No doubt, many of our readers are now struggling valiantly but vainly to parse these majestic words and to extract some modicum of meaning from them. Somehow, this raises the question: what is the relationship between language and the way we think? For well over a century, linguists have been fascinated by this and by scores of other boring questions. As our vacant-eyed, drooly-mouthed readers are certainly aware, these are easy questions to answer, though the answers we give might be pretty stupid. But a good place to begin to understand how language affects the way we think is with the familiar fact that the Inuit* have over 70,000 words for snow. Granted, approximately 50% of these are curse words, but that still leaves well over, say, 2,000 words, and all to describe variations of something that, to English speakers, all look exactly the same! Even those speakers of English who live and work for years, day in, day out, in extremely snowy areas lack any ability whatsoever to distinguish between different types of snow, being linguistically constrained to ignore this immense variety and to obliterate any sense of differentiation by using only one single name to refer to everything — hardpack, crust, corn snow, sugar snow, champagne powder, BBs, clank, crumb, fluff, pellets, talc, windslab, mashed potatoes, boilerplate, cauliflower, sierra cement, enormous boob snow, slush, and so forth — to the helplessly obtuse, brain-dead speaker of English, all of these are just snow, some unknowable, incomprehensible thingy to either gape at in blank confusion or to shove with gleeful idiocy into one’s anus or, even more troublingly, someone else’s anus.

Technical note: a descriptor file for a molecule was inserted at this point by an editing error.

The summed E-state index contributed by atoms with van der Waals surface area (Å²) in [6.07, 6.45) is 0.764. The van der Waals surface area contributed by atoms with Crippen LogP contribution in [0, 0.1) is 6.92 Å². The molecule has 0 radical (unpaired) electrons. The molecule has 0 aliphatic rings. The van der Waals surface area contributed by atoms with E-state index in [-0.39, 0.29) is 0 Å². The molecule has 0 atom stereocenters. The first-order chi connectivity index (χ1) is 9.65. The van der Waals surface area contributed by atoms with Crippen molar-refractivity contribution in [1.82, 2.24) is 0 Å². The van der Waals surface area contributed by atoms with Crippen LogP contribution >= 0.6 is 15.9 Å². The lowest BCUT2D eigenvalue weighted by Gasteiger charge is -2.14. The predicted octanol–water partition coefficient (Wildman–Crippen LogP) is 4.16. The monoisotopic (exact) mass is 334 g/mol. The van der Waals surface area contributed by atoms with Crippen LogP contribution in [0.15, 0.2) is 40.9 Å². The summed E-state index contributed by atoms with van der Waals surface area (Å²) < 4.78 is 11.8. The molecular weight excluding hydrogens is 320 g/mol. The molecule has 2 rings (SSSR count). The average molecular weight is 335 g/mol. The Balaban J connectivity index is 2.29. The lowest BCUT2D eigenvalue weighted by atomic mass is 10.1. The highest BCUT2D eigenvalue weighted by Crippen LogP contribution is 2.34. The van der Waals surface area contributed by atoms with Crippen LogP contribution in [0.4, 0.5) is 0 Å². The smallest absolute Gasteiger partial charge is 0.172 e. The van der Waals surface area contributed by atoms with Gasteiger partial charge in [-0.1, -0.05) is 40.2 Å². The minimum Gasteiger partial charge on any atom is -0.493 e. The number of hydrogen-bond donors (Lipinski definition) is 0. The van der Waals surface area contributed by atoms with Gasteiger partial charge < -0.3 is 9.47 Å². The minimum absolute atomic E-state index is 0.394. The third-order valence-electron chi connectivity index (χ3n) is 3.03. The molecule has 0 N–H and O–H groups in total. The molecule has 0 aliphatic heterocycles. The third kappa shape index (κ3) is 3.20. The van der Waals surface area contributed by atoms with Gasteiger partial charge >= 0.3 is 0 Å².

Clearly, deeply embedded in any particular language and its speakers is a rigid, unbreakable, inescapable set of formulae on how to interpret the world around us. This calls to mind Thomas Kuhn’s brilliant thesis that scientific progress occurs in discrete, critical leaps — ‘paradigm shifts’ — where the new theories are fundamentally incommensurable with the previous theories. This kind of incommensurability as described in Kuhn’s insightfully stupid thesis is similar to untranslatability between natural languages. For example, Romanian has no word that means “shallow”, so Romanians are completely unable to understand the very concept of shallowness. The fact that there is no precise equivalent word in the two languages means that it is utterly impossible for a speaker of English to understand a speaker of Romanian, and vice versa. This insurmountable barrier to understanding makes it inevitable that English speakers will forever be at war with Romanian speakers, much as Kuhn conclusively demonstrated that pre-Copernican and post-Copernican astronomers were unable to understand any of what the other was saying and thus were thrown suddenly into violent epic battles, massive hordes of enemy scientists in screaming melees grappling frantically on the ground, snarling and tearing, biting and shredding and Erlenmeyer flasking each other to bloody death. Wow. What can one do, when contemplating the enormity of the process of scientific progress, but paraphrase Captain Kirk: Kuuuuuuuhhhhn!!!!